"Glory Road" is predictably glorious

Jan. 17, 2006, midnight | By Devon Madison | 18 years, 5 months ago

Film shows basketball team overcoming racism to reach the top

It's your childhood blanket that you just can't throw away. It's having your favorite lunch every day of the year. It's reading your favorite book for the fiftieth time. What do all these things have in common with "Glory Road"? Repetition. "Glory Road" is the same sports story you've seen at least 100 times, but then you rewind and watch again.

"Glory Road," directed by James Gartner, is an empowering film based on a true story. Coach Don Haskins (Josh Lucas) is a basketball coach for a high school girls' basketball team. When he's asked to pack his things and move his family to El Paso, Texas, to coach Division I basketball for the Texas Western Miners, he cannot refuse.

The only problem is that the team doesn't have any money to recruit any players. So, just before the basketball season, Haskins finds a way to recruit some of the most talented players the NCAA has ever seen. He recruits seven black players, causing controversy among all. The Texas Western Miners must overcome the racial divide between the team, which eventually becomes the least of their problems as they travel cross-country to other less accepting areas. Being the first Division I basketball team to start five black players, the Miners must pull their team together to face what will be the most challenging yet most rewarding season they will ever play.

You've heard this story before. It's the powerful sports story that deals with key racial issues of 60's, and it has everyone cheering at the end. It's a tired story but it's true. "Glory Road" is no different.

The film is extremely powerful. It addresses racial issues and unites the black and white players on the Texas Western basketball team. It shows the team's sense of dignity and pride.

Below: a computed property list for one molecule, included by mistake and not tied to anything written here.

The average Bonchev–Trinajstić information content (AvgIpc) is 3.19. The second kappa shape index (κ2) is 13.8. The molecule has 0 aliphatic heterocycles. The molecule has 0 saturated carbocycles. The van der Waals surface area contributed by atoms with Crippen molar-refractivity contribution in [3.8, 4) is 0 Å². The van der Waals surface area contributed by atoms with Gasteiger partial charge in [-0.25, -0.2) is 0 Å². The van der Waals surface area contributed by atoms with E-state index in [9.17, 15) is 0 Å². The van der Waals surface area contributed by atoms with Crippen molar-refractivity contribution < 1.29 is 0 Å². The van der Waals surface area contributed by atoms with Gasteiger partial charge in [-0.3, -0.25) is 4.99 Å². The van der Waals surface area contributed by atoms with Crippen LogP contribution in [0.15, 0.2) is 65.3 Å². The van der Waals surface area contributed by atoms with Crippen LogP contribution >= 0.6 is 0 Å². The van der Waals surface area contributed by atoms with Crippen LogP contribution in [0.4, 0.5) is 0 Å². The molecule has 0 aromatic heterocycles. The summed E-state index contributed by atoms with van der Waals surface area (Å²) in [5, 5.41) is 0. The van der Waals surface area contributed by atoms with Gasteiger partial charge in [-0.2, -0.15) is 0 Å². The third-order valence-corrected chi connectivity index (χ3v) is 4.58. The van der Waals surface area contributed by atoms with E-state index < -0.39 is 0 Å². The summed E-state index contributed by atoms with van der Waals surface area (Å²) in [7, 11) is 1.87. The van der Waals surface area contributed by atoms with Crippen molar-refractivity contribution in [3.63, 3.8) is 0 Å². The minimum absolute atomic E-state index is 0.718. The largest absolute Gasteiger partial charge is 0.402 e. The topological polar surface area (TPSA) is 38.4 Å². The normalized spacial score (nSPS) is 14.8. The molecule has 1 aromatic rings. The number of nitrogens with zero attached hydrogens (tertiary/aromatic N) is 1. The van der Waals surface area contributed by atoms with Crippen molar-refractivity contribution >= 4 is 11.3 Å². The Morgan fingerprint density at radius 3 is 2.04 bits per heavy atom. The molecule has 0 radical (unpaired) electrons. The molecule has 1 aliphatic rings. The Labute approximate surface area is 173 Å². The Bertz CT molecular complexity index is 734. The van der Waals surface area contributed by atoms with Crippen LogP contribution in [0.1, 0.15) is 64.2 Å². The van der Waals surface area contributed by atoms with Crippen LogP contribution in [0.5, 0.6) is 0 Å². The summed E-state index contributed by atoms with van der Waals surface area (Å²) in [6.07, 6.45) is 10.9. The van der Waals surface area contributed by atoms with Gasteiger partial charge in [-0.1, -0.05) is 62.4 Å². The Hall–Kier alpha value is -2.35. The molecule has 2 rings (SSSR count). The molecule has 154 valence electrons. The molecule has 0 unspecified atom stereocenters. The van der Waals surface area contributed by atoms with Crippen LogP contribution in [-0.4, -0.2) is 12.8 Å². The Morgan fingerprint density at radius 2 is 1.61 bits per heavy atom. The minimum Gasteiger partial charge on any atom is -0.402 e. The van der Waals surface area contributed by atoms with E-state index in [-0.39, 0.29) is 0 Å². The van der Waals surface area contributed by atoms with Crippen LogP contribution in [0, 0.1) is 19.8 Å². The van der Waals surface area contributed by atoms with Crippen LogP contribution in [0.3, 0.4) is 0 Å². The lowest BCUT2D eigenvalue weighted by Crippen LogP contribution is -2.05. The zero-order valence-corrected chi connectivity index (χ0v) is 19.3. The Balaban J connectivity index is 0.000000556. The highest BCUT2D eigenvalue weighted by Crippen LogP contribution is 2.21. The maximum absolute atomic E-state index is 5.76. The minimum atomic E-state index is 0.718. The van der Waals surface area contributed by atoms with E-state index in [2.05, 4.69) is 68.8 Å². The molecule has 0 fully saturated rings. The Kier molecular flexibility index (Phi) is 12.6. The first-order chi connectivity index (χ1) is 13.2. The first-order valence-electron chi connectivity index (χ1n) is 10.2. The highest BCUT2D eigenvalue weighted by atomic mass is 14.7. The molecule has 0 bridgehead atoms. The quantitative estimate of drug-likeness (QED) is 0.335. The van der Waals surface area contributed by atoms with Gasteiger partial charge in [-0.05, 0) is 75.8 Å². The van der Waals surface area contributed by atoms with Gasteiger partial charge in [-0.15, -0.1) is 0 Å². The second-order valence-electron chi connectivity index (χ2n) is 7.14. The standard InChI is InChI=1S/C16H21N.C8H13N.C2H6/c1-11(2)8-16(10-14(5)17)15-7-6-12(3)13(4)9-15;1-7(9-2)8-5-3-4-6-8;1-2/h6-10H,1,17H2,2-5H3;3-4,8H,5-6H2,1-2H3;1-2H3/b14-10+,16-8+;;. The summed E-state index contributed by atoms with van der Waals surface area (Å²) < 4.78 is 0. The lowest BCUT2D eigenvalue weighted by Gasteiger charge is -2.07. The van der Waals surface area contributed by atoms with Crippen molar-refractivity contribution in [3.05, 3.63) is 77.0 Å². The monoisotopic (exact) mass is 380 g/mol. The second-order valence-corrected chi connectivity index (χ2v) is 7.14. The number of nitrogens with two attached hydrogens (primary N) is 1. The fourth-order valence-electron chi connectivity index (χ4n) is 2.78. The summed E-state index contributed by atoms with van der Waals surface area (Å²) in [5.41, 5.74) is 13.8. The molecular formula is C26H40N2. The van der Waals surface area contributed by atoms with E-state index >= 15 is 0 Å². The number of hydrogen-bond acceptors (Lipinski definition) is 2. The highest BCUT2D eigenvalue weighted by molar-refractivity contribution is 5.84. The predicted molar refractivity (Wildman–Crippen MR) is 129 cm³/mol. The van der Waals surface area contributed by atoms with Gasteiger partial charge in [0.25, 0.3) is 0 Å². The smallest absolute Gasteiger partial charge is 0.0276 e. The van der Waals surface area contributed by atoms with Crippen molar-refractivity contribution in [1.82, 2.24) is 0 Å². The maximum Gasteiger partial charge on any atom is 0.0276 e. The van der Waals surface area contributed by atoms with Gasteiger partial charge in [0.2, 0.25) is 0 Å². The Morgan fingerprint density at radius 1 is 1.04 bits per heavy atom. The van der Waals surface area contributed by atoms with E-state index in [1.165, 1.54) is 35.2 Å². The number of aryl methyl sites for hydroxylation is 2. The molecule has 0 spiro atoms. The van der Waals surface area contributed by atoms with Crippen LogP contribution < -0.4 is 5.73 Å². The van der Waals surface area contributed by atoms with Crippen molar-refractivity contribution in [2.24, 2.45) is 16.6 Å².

It is also exciting to watch. As the horrible team moves up to the number four spot in the nation, it's pretty easy to predict the outcome of the movie. But it's still fun to watch it happen, nonetheless.

The film also has lots of comedic scenes. It's definitely not a comedy film, but it had enough people laughing in the theatre to be one. In one of the first scenes of the movie, Haskins is teaching his two small sons how to play basketball in the front yard. He passes the ball to his youngest son, and when it hits him square in the face, he runs in crying to his mother. "It was dad!" says the older brother. And when Haskins jokingly calls him a tattletale, the boy goes "I ain't getting in trouble less I did something!"

The movie also addresses serious issues about racism and bigotry. Although "Glory Road" is similar to films such as "Remember the Titans," "Glory Road" takes a deeper look at racism and hatred. Although the teammates don't immediately click, they quickly learn to get along in order to face the disapproval of the entire nation together.

The team is far from perfect. Throughout the film, the boys face other issues that are unrelated to race. Haskins expects perfection, and when the team feels like they can't meet his expectations, they resent his way of coaching and turn it into a problem that is drawn out longer than it needs to be.

"Glory Road" is an inspiring movie with a powerful and timeless message: racism cannot and will not be tolerated. With talented actors and a talented director, the film teaches that lesson through its powerful scenes and "glorious" ending—one that makes audiences grin from ear to ear, no matter how many times they have heard the story.

"Glory Road" (106 minutes) is rated PG for racial issues including violence and epithets, and momentary language.

Devon Madison. Devon Madison has a famous brother and sister. What went wrong? No one will know. More »

Show comments


No comments.

Please ensure that all comments are mature and responsible; they will go through moderation.